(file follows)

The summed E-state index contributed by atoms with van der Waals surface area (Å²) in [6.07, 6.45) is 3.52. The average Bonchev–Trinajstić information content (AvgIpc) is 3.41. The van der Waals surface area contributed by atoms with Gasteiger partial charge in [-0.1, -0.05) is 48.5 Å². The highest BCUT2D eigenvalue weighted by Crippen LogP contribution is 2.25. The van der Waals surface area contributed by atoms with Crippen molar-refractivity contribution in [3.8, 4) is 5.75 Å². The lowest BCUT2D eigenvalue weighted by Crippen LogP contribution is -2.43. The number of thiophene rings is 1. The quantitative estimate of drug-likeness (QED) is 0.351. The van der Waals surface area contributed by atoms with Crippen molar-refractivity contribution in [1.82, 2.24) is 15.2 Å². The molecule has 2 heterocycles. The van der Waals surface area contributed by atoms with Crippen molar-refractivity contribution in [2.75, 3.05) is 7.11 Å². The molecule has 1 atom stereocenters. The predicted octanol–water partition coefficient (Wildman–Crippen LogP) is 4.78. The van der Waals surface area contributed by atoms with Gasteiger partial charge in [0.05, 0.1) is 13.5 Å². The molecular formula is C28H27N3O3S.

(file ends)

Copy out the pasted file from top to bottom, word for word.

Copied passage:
The summed E-state index contributed by atoms with van der Waals surface area (Å²) in [6.07, 6.45) is 3.52. The average Bonchev–Trinajstić information content (AvgIpc) is 3.41. The van der Waals surface area contributed by atoms with Gasteiger partial charge in [-0.1, -0.05) is 48.5 Å². The highest BCUT2D eigenvalue weighted by Crippen LogP contribution is 2.25. The van der Waals surface area contributed by atoms with Crippen molar-refractivity contribution in [3.8, 4) is 5.75 Å². The lowest BCUT2D eigenvalue weighted by Crippen LogP contribution is -2.43. The number of thiophene rings is 1. The quantitative estimate of drug-likeness (QED) is 0.351. The van der Waals surface area contributed by atoms with Crippen molar-refractivity contribution in [1.82, 2.24) is 15.2 Å². The molecule has 2 heterocycles. The van der Waals surface area contributed by atoms with Crippen molar-refractivity contribution in [2.75, 3.05) is 7.11 Å². The molecule has 1 atom stereocenters. The predicted octanol–water partition coefficient (Wildman–Crippen LogP) is 4.78. The van der Waals surface area contributed by atoms with Gasteiger partial charge in [0.05, 0.1) is 13.5 Å². The molecular formula is C28H27N3O3S.